So clearly automation can help simplify certificate acquisition for smaller organizations with one single domain as is the case with Domain Validated certificates. The Automatic Certificate Management Environment (ACME) protocol, designed by the Internet Security Research Group (ISRG) for their Let's Encrypt service enables automated deployment for less complex environments.
Automation is also the best way to manage enterprises with large networks and many connected devices. But the scope for larger enterprises may be much wider than that for Let’s Encrypt. Here is where certificate management tools that automate certificate management, ensuring web servers and firewalls have valid certificates come into the picture. Venafi and Check Point work seamlessly together to ensure that certificates used in the browser-to-website server trust chain are up to date.
If HTTPS is secure, then why do firewalls need to decrypt the connection from a browser to a web server? That’s a good question. We know and understand the need to have a firewall at the perimeter for basic filtering [What is a firewall?, Check Point Cyber Hub]. Web servers that are accessible to the Internet need only allow a designated subset of web traffic, typically on port 80 (HTTP) and port 443 (HTTPS) and can block the full set of available TCP (Transmission Control Protocol) ports (1-65535 are available, and ports in range 1-1023 are the privileged ones). For the novice, think of ports on a web server as individual apartments in a rather large apartment complex. The port number in the browser request ensures it gets delivered to the right occupant or in this case service or port running on the web server.
This of course still doesn’t answer the question of why firewalls need to open the packets by decrypting them to see what’s inside the encrypted envelopes. The short answer is that one reason firewalls need to do deep packet inspection to see if the client is trying to exploit a known vulnerability in the web server. (You may also want to check for signs that rogue certificates are allowing exfiltration.) Simple port-based protection is not enough.
Today’s Next Gen Firewalls include IPS (Intrusion Prevention System) which is a security function that detects and prevents attempts to exploit known vulnerabilities in software and hardware. For instance, in the Equifax breach, remote attackers were able to remotely exploit an Apache Struts vulnerability on the web server that was known and there was already a patch for. Patching the application on the web server could have prevented this, but patching takes time. IPS signatures detecting the attack are usually available as soon as patches are available. With an inline firewall that automatically updates its IPS signatures, then IPS is also able to prevent these attacks before the patch is applied. [Equifax data breach FAQ: What happened, who was affected, what was the impact? CSO Online]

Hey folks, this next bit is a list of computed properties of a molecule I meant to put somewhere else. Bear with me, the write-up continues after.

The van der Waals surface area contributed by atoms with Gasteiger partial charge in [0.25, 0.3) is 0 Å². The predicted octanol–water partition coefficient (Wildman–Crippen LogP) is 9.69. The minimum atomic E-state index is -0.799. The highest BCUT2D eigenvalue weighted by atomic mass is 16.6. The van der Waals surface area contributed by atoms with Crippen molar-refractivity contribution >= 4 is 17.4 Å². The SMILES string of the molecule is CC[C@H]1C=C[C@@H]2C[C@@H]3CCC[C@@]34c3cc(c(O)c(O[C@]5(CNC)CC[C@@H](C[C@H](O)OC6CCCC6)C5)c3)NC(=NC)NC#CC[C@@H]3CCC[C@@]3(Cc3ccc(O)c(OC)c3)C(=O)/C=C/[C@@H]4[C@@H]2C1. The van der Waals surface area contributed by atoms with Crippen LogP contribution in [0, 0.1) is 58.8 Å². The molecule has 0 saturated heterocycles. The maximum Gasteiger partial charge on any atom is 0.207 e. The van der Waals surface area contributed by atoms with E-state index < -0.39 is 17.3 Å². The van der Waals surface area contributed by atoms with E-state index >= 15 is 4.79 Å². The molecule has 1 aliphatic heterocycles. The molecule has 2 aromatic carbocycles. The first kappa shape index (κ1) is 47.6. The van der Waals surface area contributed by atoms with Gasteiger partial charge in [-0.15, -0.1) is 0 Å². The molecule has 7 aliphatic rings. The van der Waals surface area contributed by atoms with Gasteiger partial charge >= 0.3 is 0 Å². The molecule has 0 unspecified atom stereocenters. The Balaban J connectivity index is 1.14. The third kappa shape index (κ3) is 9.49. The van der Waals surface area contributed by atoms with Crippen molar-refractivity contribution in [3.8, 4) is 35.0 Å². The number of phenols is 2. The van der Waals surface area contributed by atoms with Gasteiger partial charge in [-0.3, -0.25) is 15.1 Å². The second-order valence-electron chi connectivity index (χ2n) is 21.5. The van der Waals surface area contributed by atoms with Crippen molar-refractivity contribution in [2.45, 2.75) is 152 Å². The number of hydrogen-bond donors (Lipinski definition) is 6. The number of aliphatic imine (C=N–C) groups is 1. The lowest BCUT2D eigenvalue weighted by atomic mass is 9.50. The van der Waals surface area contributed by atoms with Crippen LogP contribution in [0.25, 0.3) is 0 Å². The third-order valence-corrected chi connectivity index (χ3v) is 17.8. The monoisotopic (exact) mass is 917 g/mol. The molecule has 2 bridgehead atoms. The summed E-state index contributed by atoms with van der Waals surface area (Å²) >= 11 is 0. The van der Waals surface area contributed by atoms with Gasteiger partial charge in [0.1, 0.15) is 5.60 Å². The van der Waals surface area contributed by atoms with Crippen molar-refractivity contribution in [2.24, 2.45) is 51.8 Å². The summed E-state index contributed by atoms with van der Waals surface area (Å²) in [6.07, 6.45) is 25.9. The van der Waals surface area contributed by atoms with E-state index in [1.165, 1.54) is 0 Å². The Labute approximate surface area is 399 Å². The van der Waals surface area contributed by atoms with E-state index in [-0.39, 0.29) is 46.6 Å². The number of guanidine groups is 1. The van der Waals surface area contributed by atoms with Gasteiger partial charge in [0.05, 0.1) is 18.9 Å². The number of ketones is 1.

To decrypt HTTPS traffic, firewalls need a certificate in the trust chain that is known to browsers. Firewalls essentially act as a proxy for the web server, decrypting the browser connection and, if needed, encrypting it again from the firewall to the web server. Venafi provides the visibility needed to discover and automate the full lifecycle of SSL/TLS keys and certificates so that Check Point Next Generation Firewalls always have current machine identities to inspect web traffic for threats.
The Venafi Adaptable Bulk Provisioning Driver for Check Point automates SSL/TLS machine identities used in Check Point inbound HTTPS inspection policies. Certificates, or machine identities, are defined as Venafi-synced objects within Check Point and automatically kept in sync with intelligence within the Venafi Trust Protection Platform.
Together, Check Point and Venafi fully automate the delivery and configuration of critical machine identities in use by organizations protected with Check Point NGFWs.
Check Point Next Generation Firewalls (NGFWs) and the Venafi Platform work together to protect privacy, secure network transactions and defend intellectual property. The integrated solution helps you identify which encrypted channels should be trusted, and which are being used as part of an attack. With Venafi in place, Check Point NGFWs have secure and unhindered access to machine identities, allowing them to detect and prevent attacks that hide in encrypted channels.
To learn more about our technology partnerships with other vendors in the management, cloud security, mobile security, identity, IoT security, SD-WAN security or other categories, visit our Check Point Software Technology Partner page.